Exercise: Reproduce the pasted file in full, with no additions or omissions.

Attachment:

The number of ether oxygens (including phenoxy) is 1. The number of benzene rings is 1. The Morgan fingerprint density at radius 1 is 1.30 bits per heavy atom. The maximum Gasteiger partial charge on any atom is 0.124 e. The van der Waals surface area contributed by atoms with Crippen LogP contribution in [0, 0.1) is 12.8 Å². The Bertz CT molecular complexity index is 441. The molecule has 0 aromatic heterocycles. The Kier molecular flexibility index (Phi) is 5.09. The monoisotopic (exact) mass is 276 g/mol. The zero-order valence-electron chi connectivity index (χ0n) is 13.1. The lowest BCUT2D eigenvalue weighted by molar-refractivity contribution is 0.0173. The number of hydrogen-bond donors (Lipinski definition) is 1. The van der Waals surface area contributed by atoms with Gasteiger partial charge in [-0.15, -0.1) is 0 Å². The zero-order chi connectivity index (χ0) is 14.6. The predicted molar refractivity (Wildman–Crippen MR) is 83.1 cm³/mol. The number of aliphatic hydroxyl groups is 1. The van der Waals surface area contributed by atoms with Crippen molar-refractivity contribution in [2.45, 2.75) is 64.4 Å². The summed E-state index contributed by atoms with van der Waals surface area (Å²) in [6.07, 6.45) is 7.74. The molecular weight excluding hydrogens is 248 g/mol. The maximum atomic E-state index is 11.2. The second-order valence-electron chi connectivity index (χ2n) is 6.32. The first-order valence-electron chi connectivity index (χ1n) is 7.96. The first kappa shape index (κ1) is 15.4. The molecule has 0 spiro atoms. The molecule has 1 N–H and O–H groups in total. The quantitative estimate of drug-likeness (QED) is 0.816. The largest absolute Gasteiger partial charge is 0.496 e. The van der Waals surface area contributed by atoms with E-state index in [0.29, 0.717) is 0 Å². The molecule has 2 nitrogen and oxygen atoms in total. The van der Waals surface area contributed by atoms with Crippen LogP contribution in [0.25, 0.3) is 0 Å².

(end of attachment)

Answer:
The number of ether oxygens (including phenoxy) is 1. The number of benzene rings is 1. The Morgan fingerprint density at radius 1 is 1.30 bits per heavy atom. The maximum Gasteiger partial charge on any atom is 0.124 e. The van der Waals surface area contributed by atoms with Crippen LogP contribution in [0, 0.1) is 12.8 Å². The Bertz CT molecular complexity index is 441. The molecule has 0 aromatic heterocycles. The Kier molecular flexibility index (Phi) is 5.09. The monoisotopic (exact) mass is 276 g/mol. The zero-order valence-electron chi connectivity index (χ0n) is 13.1. The lowest BCUT2D eigenvalue weighted by molar-refractivity contribution is 0.0173. The number of hydrogen-bond donors (Lipinski definition) is 1. The van der Waals surface area contributed by atoms with Gasteiger partial charge in [-0.15, -0.1) is 0 Å². The zero-order chi connectivity index (χ0) is 14.6. The predicted molar refractivity (Wildman–Crippen MR) is 83.1 cm³/mol. The number of aliphatic hydroxyl groups is 1. The van der Waals surface area contributed by atoms with Crippen molar-refractivity contribution in [2.45, 2.75) is 64.4 Å². The summed E-state index contributed by atoms with van der Waals surface area (Å²) in [6.07, 6.45) is 7.74. The molecular weight excluding hydrogens is 248 g/mol. The maximum atomic E-state index is 11.2. The second-order valence-electron chi connectivity index (χ2n) is 6.32. The first-order valence-electron chi connectivity index (χ1n) is 7.96. The first kappa shape index (κ1) is 15.4. The molecule has 0 spiro atoms. The molecule has 1 N–H and O–H groups in total. The quantitative estimate of drug-likeness (QED) is 0.816. The largest absolute Gasteiger partial charge is 0.496 e. The van der Waals surface area contributed by atoms with E-state index in [0.29, 0.717) is 0 Å². The molecule has 2 nitrogen and oxygen atoms in total. The van der Waals surface area contributed by atoms with Crippen LogP contribution in [0.25, 0.3) is 0 Å².